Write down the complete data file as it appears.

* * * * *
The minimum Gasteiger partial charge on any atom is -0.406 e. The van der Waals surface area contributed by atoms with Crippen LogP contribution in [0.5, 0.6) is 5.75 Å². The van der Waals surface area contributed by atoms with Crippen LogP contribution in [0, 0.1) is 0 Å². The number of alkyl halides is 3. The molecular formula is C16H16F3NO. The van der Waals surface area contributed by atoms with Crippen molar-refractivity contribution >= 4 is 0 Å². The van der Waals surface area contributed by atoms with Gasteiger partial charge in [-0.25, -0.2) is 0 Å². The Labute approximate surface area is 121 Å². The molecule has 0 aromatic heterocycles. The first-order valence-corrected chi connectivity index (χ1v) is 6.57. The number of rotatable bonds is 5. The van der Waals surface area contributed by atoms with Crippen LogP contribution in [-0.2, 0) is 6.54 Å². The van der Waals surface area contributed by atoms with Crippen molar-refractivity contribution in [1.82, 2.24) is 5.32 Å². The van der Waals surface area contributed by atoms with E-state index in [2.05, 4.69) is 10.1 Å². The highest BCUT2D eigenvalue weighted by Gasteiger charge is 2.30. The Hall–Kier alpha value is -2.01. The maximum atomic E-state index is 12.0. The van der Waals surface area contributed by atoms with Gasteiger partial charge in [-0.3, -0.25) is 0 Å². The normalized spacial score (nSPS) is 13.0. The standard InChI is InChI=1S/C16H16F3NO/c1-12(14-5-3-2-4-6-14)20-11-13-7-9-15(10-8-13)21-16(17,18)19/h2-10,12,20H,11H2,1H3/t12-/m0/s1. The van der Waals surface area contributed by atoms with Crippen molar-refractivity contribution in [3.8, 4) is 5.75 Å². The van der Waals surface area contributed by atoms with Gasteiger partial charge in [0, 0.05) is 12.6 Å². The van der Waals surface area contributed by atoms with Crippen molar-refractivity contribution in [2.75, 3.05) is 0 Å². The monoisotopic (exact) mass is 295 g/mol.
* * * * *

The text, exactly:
The minimum Gasteiger partial charge on any atom is -0.406 e. The van der Waals surface area contributed by atoms with Crippen LogP contribution in [0.5, 0.6) is 5.75 Å². The van der Waals surface area contributed by atoms with Crippen LogP contribution in [0, 0.1) is 0 Å². The number of alkyl halides is 3. The molecular formula is C16H16F3NO. The van der Waals surface area contributed by atoms with Crippen molar-refractivity contribution >= 4 is 0 Å². The van der Waals surface area contributed by atoms with Gasteiger partial charge in [-0.25, -0.2) is 0 Å². The Labute approximate surface area is 121 Å². The molecule has 0 aromatic heterocycles. The first-order valence-corrected chi connectivity index (χ1v) is 6.57. The number of rotatable bonds is 5. The van der Waals surface area contributed by atoms with Crippen LogP contribution in [-0.2, 0) is 6.54 Å². The van der Waals surface area contributed by atoms with Crippen molar-refractivity contribution in [1.82, 2.24) is 5.32 Å². The van der Waals surface area contributed by atoms with E-state index in [2.05, 4.69) is 10.1 Å². The highest BCUT2D eigenvalue weighted by Gasteiger charge is 2.30. The Hall–Kier alpha value is -2.01. The maximum atomic E-state index is 12.0. The van der Waals surface area contributed by atoms with Gasteiger partial charge in [-0.3, -0.25) is 0 Å². The normalized spacial score (nSPS) is 13.0. The standard InChI is InChI=1S/C16H16F3NO/c1-12(14-5-3-2-4-6-14)20-11-13-7-9-15(10-8-13)21-16(17,18)19/h2-10,12,20H,11H2,1H3/t12-/m0/s1. The van der Waals surface area contributed by atoms with Crippen molar-refractivity contribution in [3.8, 4) is 5.75 Å². The van der Waals surface area contributed by atoms with Gasteiger partial charge in [0, 0.05) is 12.6 Å². The van der Waals surface area contributed by atoms with Crippen molar-refractivity contribution in [2.75, 3.05) is 0 Å². The monoisotopic (exact) mass is 295 g/mol.